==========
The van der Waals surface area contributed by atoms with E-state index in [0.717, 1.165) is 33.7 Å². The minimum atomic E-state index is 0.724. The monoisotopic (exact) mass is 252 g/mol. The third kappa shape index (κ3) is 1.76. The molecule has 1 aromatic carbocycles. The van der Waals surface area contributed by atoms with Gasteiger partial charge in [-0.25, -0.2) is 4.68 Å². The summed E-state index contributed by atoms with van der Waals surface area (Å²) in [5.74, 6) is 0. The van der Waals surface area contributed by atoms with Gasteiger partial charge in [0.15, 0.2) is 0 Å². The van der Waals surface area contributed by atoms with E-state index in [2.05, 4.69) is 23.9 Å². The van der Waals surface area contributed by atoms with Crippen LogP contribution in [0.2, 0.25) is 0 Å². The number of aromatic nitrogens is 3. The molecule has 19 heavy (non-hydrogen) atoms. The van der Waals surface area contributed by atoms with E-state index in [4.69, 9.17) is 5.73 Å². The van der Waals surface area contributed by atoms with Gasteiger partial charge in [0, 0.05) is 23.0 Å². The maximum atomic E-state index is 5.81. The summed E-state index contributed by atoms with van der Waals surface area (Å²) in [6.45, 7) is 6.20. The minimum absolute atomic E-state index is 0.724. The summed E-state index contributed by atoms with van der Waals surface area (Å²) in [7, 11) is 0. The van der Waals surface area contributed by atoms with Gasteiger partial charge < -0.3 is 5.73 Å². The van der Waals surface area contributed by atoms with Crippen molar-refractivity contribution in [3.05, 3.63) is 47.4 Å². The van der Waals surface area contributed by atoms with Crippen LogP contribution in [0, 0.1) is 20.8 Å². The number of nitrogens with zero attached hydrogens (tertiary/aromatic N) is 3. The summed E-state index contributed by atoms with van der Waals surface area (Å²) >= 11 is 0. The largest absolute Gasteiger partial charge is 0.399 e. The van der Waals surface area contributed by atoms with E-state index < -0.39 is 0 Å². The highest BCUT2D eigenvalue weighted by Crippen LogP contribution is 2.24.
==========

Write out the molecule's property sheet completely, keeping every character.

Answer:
The van der Waals surface area contributed by atoms with E-state index in [0.717, 1.165) is 33.7 Å². The minimum atomic E-state index is 0.724. The monoisotopic (exact) mass is 252 g/mol. The third kappa shape index (κ3) is 1.76. The molecule has 1 aromatic carbocycles. The van der Waals surface area contributed by atoms with Gasteiger partial charge in [-0.25, -0.2) is 4.68 Å². The summed E-state index contributed by atoms with van der Waals surface area (Å²) in [5.74, 6) is 0. The van der Waals surface area contributed by atoms with Gasteiger partial charge in [0.15, 0.2) is 0 Å². The van der Waals surface area contributed by atoms with E-state index in [2.05, 4.69) is 23.9 Å². The van der Waals surface area contributed by atoms with Crippen LogP contribution in [0.2, 0.25) is 0 Å². The number of aromatic nitrogens is 3. The molecule has 19 heavy (non-hydrogen) atoms. The van der Waals surface area contributed by atoms with E-state index in [4.69, 9.17) is 5.73 Å². The van der Waals surface area contributed by atoms with Gasteiger partial charge in [0, 0.05) is 23.0 Å². The maximum atomic E-state index is 5.81. The summed E-state index contributed by atoms with van der Waals surface area (Å²) in [6.45, 7) is 6.20. The minimum absolute atomic E-state index is 0.724. The summed E-state index contributed by atoms with van der Waals surface area (Å²) in [7, 11) is 0. The van der Waals surface area contributed by atoms with Gasteiger partial charge < -0.3 is 5.73 Å². The van der Waals surface area contributed by atoms with Crippen molar-refractivity contribution in [3.05, 3.63) is 47.4 Å². The van der Waals surface area contributed by atoms with Crippen LogP contribution in [0, 0.1) is 20.8 Å². The number of nitrogens with zero attached hydrogens (tertiary/aromatic N) is 3. The summed E-state index contributed by atoms with van der Waals surface area (Å²) >= 11 is 0. The largest absolute Gasteiger partial charge is 0.399 e. The van der Waals surface area contributed by atoms with E-state index < -0.39 is 0 Å². The highest BCUT2D eigenvalue weighted by Crippen LogP contribution is 2.24.